Mike is a busy criminal defense attorney with a cash flow problem.
He manages to get his bills out mostly on time – most of the time.
But his clients are slow to pay – or they don’t pay at all.
Many of my new clients have a problem like Mike’s because they make the mistake of not having an operating procedure to follow up on their outstanding invoices.
Instead, they try to do it themselves and make it up as they go along. They put it off – because the conversations can be awkward – and then it becomes a crisis when the bank balance gets low.
As a result, they leave thousands – or sometimes tens of thousands – of dollars on the table because, unlike a fine wine, receivables don’t get better with age.
We fixed Mike’s problem by implementing a simple written procedure for his assistant to follow.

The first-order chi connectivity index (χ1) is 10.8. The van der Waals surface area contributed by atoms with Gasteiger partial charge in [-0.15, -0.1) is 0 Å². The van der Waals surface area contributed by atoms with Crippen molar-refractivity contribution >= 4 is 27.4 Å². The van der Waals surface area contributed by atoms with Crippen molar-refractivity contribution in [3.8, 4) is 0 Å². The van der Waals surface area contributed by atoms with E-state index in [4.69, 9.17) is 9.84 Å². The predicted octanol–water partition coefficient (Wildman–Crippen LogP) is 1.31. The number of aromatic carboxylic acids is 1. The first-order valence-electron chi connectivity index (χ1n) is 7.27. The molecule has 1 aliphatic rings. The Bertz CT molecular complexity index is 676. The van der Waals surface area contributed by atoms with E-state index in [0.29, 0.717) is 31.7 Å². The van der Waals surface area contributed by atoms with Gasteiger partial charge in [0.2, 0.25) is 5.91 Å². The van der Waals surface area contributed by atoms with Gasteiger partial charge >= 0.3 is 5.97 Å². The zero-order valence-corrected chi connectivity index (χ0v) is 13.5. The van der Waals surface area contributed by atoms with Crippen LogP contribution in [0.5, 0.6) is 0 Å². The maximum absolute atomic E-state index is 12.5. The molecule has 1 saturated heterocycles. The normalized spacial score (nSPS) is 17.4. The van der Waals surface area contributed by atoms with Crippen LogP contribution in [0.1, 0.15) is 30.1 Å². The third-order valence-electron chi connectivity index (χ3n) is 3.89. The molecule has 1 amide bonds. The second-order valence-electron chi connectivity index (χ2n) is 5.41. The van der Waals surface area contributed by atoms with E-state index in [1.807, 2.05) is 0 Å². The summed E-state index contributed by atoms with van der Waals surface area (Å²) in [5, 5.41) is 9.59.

The procedure outlined each step in the process when it needed to happen, the words to use, what to do when she got stuck and how to escalate back to Mike at the right time. She also understood when and how to pester Mike so that he got his responsibilities done on time.
This experience showed Mike how important it was to have written procedures to improve efficiency and reduce mistakes and frustration. With my guidance, he went on to learn how to create them quickly and easily as part of his regular workflow. And he got more time to do what he really liked to do – and to achieve his goals.
Every attorney can improve their effectiveness by implementing or improving procedures. It’s not hard to do once you get started – and learn the right way to do it. The time you invest will come back to you many times over.
What’s one thing holding you back from using or improving your office procedures? What would it be like if that problem magically went away?
Here’s a great place to start building procedures, it’s my Guide to Tame Your To Do List. CLICK HERE for your FREE COPY.